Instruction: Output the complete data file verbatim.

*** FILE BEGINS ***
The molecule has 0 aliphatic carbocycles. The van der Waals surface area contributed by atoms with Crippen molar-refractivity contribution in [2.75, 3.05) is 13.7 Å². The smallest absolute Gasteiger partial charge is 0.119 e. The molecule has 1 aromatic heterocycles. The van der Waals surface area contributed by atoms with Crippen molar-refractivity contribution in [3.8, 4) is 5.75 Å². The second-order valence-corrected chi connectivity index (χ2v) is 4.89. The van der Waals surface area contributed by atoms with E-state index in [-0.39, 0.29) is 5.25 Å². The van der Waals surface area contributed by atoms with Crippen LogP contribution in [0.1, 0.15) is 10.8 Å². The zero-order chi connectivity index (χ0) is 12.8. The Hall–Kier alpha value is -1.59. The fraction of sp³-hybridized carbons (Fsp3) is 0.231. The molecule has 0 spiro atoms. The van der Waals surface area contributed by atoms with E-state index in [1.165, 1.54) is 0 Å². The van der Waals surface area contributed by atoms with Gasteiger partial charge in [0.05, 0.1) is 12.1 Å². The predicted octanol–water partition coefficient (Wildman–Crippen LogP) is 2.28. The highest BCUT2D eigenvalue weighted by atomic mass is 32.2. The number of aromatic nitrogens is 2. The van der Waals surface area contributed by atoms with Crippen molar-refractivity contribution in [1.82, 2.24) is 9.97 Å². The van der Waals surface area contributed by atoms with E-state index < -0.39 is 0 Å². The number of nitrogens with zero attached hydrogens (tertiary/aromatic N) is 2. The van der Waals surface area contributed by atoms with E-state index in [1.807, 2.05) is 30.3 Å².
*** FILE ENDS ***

The molecule has 0 aliphatic carbocycles. The van der Waals surface area contributed by atoms with Crippen molar-refractivity contribution in [2.75, 3.05) is 13.7 Å². The smallest absolute Gasteiger partial charge is 0.119 e. The molecule has 1 aromatic heterocycles. The van der Waals surface area contributed by atoms with Crippen molar-refractivity contribution in [3.8, 4) is 5.75 Å². The second-order valence-corrected chi connectivity index (χ2v) is 4.89. The van der Waals surface area contributed by atoms with E-state index in [-0.39, 0.29) is 5.25 Å². The van der Waals surface area contributed by atoms with Crippen LogP contribution in [0.1, 0.15) is 10.8 Å². The zero-order chi connectivity index (χ0) is 12.8. The Hall–Kier alpha value is -1.59. The fraction of sp³-hybridized carbons (Fsp3) is 0.231. The molecule has 0 spiro atoms. The van der Waals surface area contributed by atoms with E-state index in [1.165, 1.54) is 0 Å². The van der Waals surface area contributed by atoms with Gasteiger partial charge in [0.05, 0.1) is 12.1 Å². The predicted octanol–water partition coefficient (Wildman–Crippen LogP) is 2.28. The highest BCUT2D eigenvalue weighted by atomic mass is 32.2. The number of aromatic nitrogens is 2. The van der Waals surface area contributed by atoms with Crippen molar-refractivity contribution in [1.82, 2.24) is 9.97 Å². The van der Waals surface area contributed by atoms with E-state index < -0.39 is 0 Å². The number of nitrogens with zero attached hydrogens (tertiary/aromatic N) is 2. The van der Waals surface area contributed by atoms with E-state index in [1.807, 2.05) is 30.3 Å².